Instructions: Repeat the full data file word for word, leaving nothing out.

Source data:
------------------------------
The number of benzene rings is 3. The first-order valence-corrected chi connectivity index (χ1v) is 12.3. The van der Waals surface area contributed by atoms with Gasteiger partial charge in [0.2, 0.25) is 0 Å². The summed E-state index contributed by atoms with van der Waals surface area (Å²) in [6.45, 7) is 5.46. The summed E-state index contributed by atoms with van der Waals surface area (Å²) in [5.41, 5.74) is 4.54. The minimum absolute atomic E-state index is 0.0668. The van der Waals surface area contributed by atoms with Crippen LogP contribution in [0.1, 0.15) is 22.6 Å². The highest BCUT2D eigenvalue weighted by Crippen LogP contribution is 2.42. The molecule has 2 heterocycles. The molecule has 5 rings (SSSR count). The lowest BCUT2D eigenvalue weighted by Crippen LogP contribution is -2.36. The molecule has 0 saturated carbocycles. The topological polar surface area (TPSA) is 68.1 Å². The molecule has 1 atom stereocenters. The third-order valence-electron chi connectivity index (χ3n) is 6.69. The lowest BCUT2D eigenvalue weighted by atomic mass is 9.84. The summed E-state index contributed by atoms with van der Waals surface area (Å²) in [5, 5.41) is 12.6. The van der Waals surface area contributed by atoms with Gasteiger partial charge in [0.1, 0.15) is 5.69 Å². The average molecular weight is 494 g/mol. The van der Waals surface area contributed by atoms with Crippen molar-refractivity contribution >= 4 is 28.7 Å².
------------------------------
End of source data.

The number of benzene rings is 3. The first-order valence-corrected chi connectivity index (χ1v) is 12.3. The van der Waals surface area contributed by atoms with Gasteiger partial charge in [0.2, 0.25) is 0 Å². The summed E-state index contributed by atoms with van der Waals surface area (Å²) in [6.45, 7) is 5.46. The summed E-state index contributed by atoms with van der Waals surface area (Å²) in [5.41, 5.74) is 4.54. The minimum absolute atomic E-state index is 0.0668. The van der Waals surface area contributed by atoms with Crippen LogP contribution in [0.1, 0.15) is 22.6 Å². The highest BCUT2D eigenvalue weighted by Crippen LogP contribution is 2.42. The molecule has 2 heterocycles. The molecule has 5 rings (SSSR count). The lowest BCUT2D eigenvalue weighted by Crippen LogP contribution is -2.36. The molecule has 0 saturated carbocycles. The topological polar surface area (TPSA) is 68.1 Å². The molecule has 1 atom stereocenters. The third-order valence-electron chi connectivity index (χ3n) is 6.69. The lowest BCUT2D eigenvalue weighted by atomic mass is 9.84. The summed E-state index contributed by atoms with van der Waals surface area (Å²) in [5, 5.41) is 12.6. The van der Waals surface area contributed by atoms with Gasteiger partial charge in [0.1, 0.15) is 5.69 Å². The average molecular weight is 494 g/mol. The van der Waals surface area contributed by atoms with Crippen molar-refractivity contribution >= 4 is 28.7 Å².